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Exchange-traded fund (ETF) investment expert Jim Woods discusses a hedged European fund.

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Investing in the Euro Zone

Exchange-traded fund (ETF) investment expert Jim Woods discusses a hedged European fund.

European markets have consistently underperformed the United States for several years, but it seems as if a revival is now taking place. One way to invest in companies from a large number of countries in the Euro zone is through the WisdomTree Europe Hedged Equity ETF (HEDJ).

The term ā??Euro zoneā? refers to European countries that use the euro as their national currency, meaning that countries such as France, Germany, Greece, Italy and Austria are included under this umbrella. As a whole, the Euro-zone economies are gaining strength, with 2016 representing the first time since the 2008 financial crisis that the Euro zoneā??s gross domestic product (GDP) grew at a faster rate than the United Statesā?? gross domestic product (GDP), with growth of 1.8% versus 1.7%, respectively.

Originally created in 2009, HEDJ seeks to provide investors with exposure to a broad range of Euro-zone equities and companies, many of which pay dividends. While HEDJ offers access to the entire Euro zone, the fund is primarily invested in Germany, 25%, France, 24%, Spain, 19%, and the Netherlands, 16%. The industrial, consumer discretionary, consumer staples and financial sectors make up the majority of HEDJā??s allocated investments, at a little more than 66% of total assets.

As a hedged fund, HEDJ strives to mitigate currency fluctuations of the euro relative to the U.S. dollar.

Although the fund is only eight years old, HEDJ has become a popular exchange-traded fund (ETF), currently boasting about $9.6 billion in net assets. When compared to broader European ETFs, such as the Vanguard FTSE Europe ETF (VGK), HEDJ has outperformed nicely over the course of the past year. Year to date, HEDJ is up close to 8%, better than the roughly 6% rise in the S&P 500.

This fund has a moderate expense ratio of 0.58% and a respectable yield of 2.63%. Its top five holdings include Telefonica S.A., 5.84%; Banco Bilbao Vizcaya Argentaria S.A., 5.42%; Banco Santander S.A., 4.74%; Siemens A.G., 4.73%; and Daimler A.G., 4.58%.

Keep in mind that 2017 looks to be an uncertain year for the euro, as several countries, including France, potentially could abandon the European Union. As such, investing in European countries right now involves a degree of risk, but this may be counterbalanced by the fact that investing internationally offers just as much appeal as investing domestically for the first time in a while.

If you are interested in taking a broad swipe at prominent European countries and equities, then the WisdomTree Europe Hedged Equity ETF (HEDJ) could be a good place to start.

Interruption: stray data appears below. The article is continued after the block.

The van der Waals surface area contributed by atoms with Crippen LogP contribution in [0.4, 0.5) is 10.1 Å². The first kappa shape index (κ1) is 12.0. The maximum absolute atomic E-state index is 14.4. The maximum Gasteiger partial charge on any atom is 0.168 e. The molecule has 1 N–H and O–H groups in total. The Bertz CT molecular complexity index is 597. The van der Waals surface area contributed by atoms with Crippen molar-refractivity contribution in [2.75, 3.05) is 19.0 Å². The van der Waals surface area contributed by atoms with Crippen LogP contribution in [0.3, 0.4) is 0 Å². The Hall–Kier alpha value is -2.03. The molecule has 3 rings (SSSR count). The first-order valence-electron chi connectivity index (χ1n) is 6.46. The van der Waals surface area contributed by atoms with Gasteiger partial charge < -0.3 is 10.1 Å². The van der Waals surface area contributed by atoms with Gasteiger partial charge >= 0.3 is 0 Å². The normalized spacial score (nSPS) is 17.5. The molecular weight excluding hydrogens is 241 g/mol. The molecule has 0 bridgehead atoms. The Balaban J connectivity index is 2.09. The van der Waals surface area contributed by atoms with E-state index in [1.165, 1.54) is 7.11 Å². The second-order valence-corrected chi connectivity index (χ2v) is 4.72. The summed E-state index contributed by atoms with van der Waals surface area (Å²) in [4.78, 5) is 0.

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Written By

Jim Woods is a freelance financial journalist specializing in the markets and the economy. He champions the cause of liberty from a secured location deep inside the Golden State.

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archive

Investing in the Euro Zone

European markets have consistently underperformed the United States for several years, but it seems as if a revival is now taking place. One way to invest in companies from a large number of countries in the Euro zone is through the WisdomTree Europe Hedged Equity ETF (HEDJ).

The term ā€œEuro zoneā€ refers to European countries that use the euro as their national currency, meaning that countries such as France, Germany, Greece, Italy and Austria are included under this umbrella. As a whole, the Euro-zone economies are gaining strength, with 2016 representing the first time since the 2008 financial crisis that the Euro zoneā€™s gross domestic product (GDP) grew at a faster rate than the United Statesā€™ gross domestic product (GDP), with growth of 1.8% versus 1.7%, respectively.

Originally created in 2009, HEDJ seeks to provide investors with exposure to a broad range of Euro-zone equities and companies, many of which pay dividends. While HEDJ offers access to the entire Euro zone, the fund is primarily invested in Germany, 25%, France, 24%, Spain, 19%, and the Netherlands, 16%. The industrial, consumer discretionary, consumer staples and financial sectors make up the majority of HEDJā€™s allocated investments, at a little more than 66% of total assets.

As a hedged fund, HEDJ strives to mitigate currency fluctuations of the euro relative to the U.S. dollar.

Although the fund is only eight years old, HEDJ has become a popular exchange-traded fund (ETF), currently boasting about $9.6 billion in net assets. When compared to broader European ETFs, such as the Vanguard FTSE Europe ETF (VGK), HEDJ has outperformed nicely over the course of the past year. Year to date, HEDJ is up close to 8%, better than the roughly 6% rise in the S&P 500.

This fund has a moderate expense ratio of 0.58% and a respectable yield of 2.63%. Its top five holdings include Telefonica S.A., 5.84%; Banco Bilbao Vizcaya Argentaria S.A., 5.42%; Banco Santander S.A., 4.74%; Siemens A.G., 4.73%; and Daimler A.G., 4.58%.

Keep in mind that 2017 looks to be an uncertain year for the euro, as several countries, including France, potentially could abandon the European Union. As such, investing in European countries right now involves a degree of risk, but this may be counterbalanced by the fact that investing internationally offers just as much appeal as investing domestically for the first time in a while.

If you are interested in taking a broad swipe at prominent European countries and equities, then the WisdomTree Europe Hedged Equity ETF (HEDJ) could be a good place to start.

Newsletter Signup.

Sign up to the Human Events newsletter

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